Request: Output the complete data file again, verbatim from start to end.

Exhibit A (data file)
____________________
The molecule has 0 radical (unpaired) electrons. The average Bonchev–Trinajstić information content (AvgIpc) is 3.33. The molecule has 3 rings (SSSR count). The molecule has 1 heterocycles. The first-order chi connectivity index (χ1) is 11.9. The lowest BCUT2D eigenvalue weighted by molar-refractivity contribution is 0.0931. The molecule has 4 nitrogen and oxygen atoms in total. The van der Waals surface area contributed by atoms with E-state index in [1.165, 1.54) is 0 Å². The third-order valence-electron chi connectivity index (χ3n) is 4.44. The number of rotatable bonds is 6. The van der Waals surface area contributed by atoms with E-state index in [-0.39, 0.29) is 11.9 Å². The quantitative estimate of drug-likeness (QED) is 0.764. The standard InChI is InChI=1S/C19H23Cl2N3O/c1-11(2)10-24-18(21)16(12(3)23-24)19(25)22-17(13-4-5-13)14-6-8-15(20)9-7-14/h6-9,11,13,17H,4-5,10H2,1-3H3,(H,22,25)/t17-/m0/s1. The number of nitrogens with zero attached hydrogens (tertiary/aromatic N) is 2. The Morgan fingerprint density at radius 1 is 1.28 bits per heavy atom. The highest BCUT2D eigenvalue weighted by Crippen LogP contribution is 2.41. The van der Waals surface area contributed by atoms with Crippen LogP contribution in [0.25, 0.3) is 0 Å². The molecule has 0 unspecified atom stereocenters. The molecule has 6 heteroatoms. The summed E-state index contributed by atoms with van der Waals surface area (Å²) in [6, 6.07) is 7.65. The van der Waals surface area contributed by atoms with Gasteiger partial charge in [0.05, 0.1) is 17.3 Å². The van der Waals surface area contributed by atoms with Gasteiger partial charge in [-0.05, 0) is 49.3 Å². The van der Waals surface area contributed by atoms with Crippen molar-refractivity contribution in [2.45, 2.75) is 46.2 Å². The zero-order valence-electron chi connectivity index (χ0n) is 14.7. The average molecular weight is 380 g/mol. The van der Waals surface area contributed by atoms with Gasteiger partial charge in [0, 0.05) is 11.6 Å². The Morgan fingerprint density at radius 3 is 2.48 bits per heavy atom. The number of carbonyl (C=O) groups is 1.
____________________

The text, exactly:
The molecule has 0 radical (unpaired) electrons. The average Bonchev–Trinajstić information content (AvgIpc) is 3.33. The molecule has 3 rings (SSSR count). The molecule has 1 heterocycles. The first-order chi connectivity index (χ1) is 11.9. The lowest BCUT2D eigenvalue weighted by molar-refractivity contribution is 0.0931. The molecule has 4 nitrogen and oxygen atoms in total. The van der Waals surface area contributed by atoms with E-state index in [1.165, 1.54) is 0 Å². The third-order valence-electron chi connectivity index (χ3n) is 4.44. The number of rotatable bonds is 6. The van der Waals surface area contributed by atoms with E-state index in [-0.39, 0.29) is 11.9 Å². The quantitative estimate of drug-likeness (QED) is 0.764. The standard InChI is InChI=1S/C19H23Cl2N3O/c1-11(2)10-24-18(21)16(12(3)23-24)19(25)22-17(13-4-5-13)14-6-8-15(20)9-7-14/h6-9,11,13,17H,4-5,10H2,1-3H3,(H,22,25)/t17-/m0/s1. The number of nitrogens with zero attached hydrogens (tertiary/aromatic N) is 2. The Morgan fingerprint density at radius 1 is 1.28 bits per heavy atom. The highest BCUT2D eigenvalue weighted by Crippen LogP contribution is 2.41. The van der Waals surface area contributed by atoms with Crippen LogP contribution in [0.25, 0.3) is 0 Å². The molecule has 0 unspecified atom stereocenters. The molecule has 6 heteroatoms. The summed E-state index contributed by atoms with van der Waals surface area (Å²) in [6, 6.07) is 7.65. The van der Waals surface area contributed by atoms with Gasteiger partial charge in [0.05, 0.1) is 17.3 Å². The van der Waals surface area contributed by atoms with Gasteiger partial charge in [-0.05, 0) is 49.3 Å². The van der Waals surface area contributed by atoms with Crippen molar-refractivity contribution in [2.45, 2.75) is 46.2 Å². The zero-order valence-electron chi connectivity index (χ0n) is 14.7. The average molecular weight is 380 g/mol. The van der Waals surface area contributed by atoms with Gasteiger partial charge in [0, 0.05) is 11.6 Å². The Morgan fingerprint density at radius 3 is 2.48 bits per heavy atom. The number of carbonyl (C=O) groups is 1.